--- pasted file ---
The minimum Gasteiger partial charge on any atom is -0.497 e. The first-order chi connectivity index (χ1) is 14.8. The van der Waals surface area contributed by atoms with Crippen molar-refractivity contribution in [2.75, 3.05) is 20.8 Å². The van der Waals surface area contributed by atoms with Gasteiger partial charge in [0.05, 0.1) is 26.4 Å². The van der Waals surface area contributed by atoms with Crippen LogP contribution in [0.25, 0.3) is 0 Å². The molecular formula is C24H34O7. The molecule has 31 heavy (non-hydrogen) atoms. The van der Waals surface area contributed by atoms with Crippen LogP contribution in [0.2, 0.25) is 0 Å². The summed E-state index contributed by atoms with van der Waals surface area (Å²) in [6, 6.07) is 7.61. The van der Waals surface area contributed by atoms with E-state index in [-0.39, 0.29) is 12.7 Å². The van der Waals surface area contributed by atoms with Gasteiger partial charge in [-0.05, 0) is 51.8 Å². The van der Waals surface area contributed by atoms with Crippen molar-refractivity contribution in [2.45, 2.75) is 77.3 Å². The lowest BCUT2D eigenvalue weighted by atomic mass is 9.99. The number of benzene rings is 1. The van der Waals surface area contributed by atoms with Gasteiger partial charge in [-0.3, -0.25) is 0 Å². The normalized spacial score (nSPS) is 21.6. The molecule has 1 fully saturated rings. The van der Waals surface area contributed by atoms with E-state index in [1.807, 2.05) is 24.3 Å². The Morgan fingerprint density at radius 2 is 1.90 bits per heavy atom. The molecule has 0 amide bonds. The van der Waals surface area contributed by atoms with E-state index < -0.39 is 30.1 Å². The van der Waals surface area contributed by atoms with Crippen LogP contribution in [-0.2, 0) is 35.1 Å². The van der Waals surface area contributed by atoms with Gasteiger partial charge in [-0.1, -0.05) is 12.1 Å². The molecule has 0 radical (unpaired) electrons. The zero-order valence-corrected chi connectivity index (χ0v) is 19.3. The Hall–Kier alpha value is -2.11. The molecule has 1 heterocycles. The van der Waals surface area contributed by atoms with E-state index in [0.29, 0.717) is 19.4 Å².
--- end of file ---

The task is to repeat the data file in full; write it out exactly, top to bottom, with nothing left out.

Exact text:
The minimum Gasteiger partial charge on any atom is -0.497 e. The first-order chi connectivity index (χ1) is 14.8. The van der Waals surface area contributed by atoms with Crippen molar-refractivity contribution in [2.75, 3.05) is 20.8 Å². The van der Waals surface area contributed by atoms with Gasteiger partial charge in [0.05, 0.1) is 26.4 Å². The van der Waals surface area contributed by atoms with Crippen LogP contribution in [0.25, 0.3) is 0 Å². The molecular formula is C24H34O7. The molecule has 31 heavy (non-hydrogen) atoms. The van der Waals surface area contributed by atoms with Crippen LogP contribution in [0.2, 0.25) is 0 Å². The summed E-state index contributed by atoms with van der Waals surface area (Å²) in [6, 6.07) is 7.61. The van der Waals surface area contributed by atoms with E-state index in [-0.39, 0.29) is 12.7 Å². The van der Waals surface area contributed by atoms with Gasteiger partial charge in [-0.05, 0) is 51.8 Å². The van der Waals surface area contributed by atoms with Crippen molar-refractivity contribution in [2.45, 2.75) is 77.3 Å². The lowest BCUT2D eigenvalue weighted by atomic mass is 9.99. The number of benzene rings is 1. The van der Waals surface area contributed by atoms with Gasteiger partial charge in [-0.3, -0.25) is 0 Å². The normalized spacial score (nSPS) is 21.6. The molecule has 1 fully saturated rings. The van der Waals surface area contributed by atoms with E-state index in [1.807, 2.05) is 24.3 Å². The Morgan fingerprint density at radius 2 is 1.90 bits per heavy atom. The molecule has 0 amide bonds. The van der Waals surface area contributed by atoms with E-state index < -0.39 is 30.1 Å². The van der Waals surface area contributed by atoms with Crippen LogP contribution in [-0.2, 0) is 35.1 Å². The van der Waals surface area contributed by atoms with Gasteiger partial charge in [-0.1, -0.05) is 12.1 Å². The molecule has 0 radical (unpaired) electrons. The zero-order valence-corrected chi connectivity index (χ0v) is 19.3. The Hall–Kier alpha value is -2.11. The molecule has 1 heterocycles. The van der Waals surface area contributed by atoms with E-state index in [0.29, 0.717) is 19.4 Å².